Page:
This is not a crime story, but a story nonetheless.

The latest human evolution star, Australopithecus sediba, ate leaves, according to its publicist, Lee Berger.  In Nature News on July 5 (Margaret J. Schoeninger entertained the idea, giving credit to the star behind the star, the father of evolution:

In 1871, Charles Darwin proposed that our earliest ancestors lived in Africa alongside the ancestors of today’s gorillas and chimpanzees, and ate a diet of fruit, leaves, seeds and nuts, similar to that of these extant primates. More recently, however, an alternative hypothesis has taken precedence — that the human lineage split from the apes in part as a result of our ancestors’ ability to obtain foods in open habitats, such as grasslands and savannah woodlands, that emerged in Africa following climatic changes during the Late Miocene epoch approximately 7 million years ago. These foods included grasses, sedge plants, grass-eating insects and small animals. On page 90 of this issue,1 Henry et al. present evidence that our early relatives had a more diverse diet, and ate items such as fruits, leaves and bark. The findings will trigger a rethink of the selective pressures that resulted in the separation of the ape and human lineages, and the traits we now consider to be unique to each.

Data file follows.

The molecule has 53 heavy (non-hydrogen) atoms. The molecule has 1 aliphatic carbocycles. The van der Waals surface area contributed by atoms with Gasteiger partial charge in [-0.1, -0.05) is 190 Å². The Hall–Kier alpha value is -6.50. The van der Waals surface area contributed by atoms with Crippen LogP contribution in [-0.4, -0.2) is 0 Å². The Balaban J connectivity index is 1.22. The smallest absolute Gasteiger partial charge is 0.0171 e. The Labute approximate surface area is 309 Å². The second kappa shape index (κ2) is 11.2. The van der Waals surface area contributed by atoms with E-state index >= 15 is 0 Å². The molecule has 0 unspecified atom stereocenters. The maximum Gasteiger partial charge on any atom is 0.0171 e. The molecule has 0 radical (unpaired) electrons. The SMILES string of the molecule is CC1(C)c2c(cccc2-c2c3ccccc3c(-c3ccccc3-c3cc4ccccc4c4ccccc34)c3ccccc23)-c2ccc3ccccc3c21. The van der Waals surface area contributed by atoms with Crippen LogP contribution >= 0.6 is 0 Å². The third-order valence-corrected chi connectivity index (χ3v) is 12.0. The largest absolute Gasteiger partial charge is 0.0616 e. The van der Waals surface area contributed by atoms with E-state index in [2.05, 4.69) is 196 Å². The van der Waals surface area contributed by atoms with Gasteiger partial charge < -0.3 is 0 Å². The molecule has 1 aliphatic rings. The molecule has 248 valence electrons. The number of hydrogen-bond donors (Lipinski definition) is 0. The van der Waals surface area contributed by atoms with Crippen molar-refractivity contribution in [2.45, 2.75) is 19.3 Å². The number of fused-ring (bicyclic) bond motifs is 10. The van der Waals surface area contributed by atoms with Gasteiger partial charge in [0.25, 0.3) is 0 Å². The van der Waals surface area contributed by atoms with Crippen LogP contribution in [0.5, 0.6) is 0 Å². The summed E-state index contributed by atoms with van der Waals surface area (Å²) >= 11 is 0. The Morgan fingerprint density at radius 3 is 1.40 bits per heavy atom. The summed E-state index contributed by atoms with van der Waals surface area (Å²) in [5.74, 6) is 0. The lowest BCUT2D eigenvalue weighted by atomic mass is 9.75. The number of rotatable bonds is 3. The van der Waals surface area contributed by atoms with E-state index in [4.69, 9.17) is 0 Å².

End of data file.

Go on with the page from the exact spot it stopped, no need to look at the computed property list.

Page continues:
Any paleoanthropology discovery failing to “trigger a rethink” would break tradition (trigger?  Remember, this is not a crime story).  Berger gave Amanda Henry the limelight as first of 9 authors of the paper,1 but Au. sediba is his baby.  Whether his baby ate leaves and bark from trees is less interesting to most readers as whether it belongs on the human family tree at all.  Scheoninger barked about some of the uncertainty involving bigger issues than just diet:

The significance of these results extends beyond whether a diet based on C4 foods is a fundamental hominin trait. It also brings into question our understanding of the evolution of bipedalism — another trait that is thought of as being fundamentally human. The species in which bipedalism emerged, and the evolutionary pressures that drove this adaptation, remain topics of debate.…

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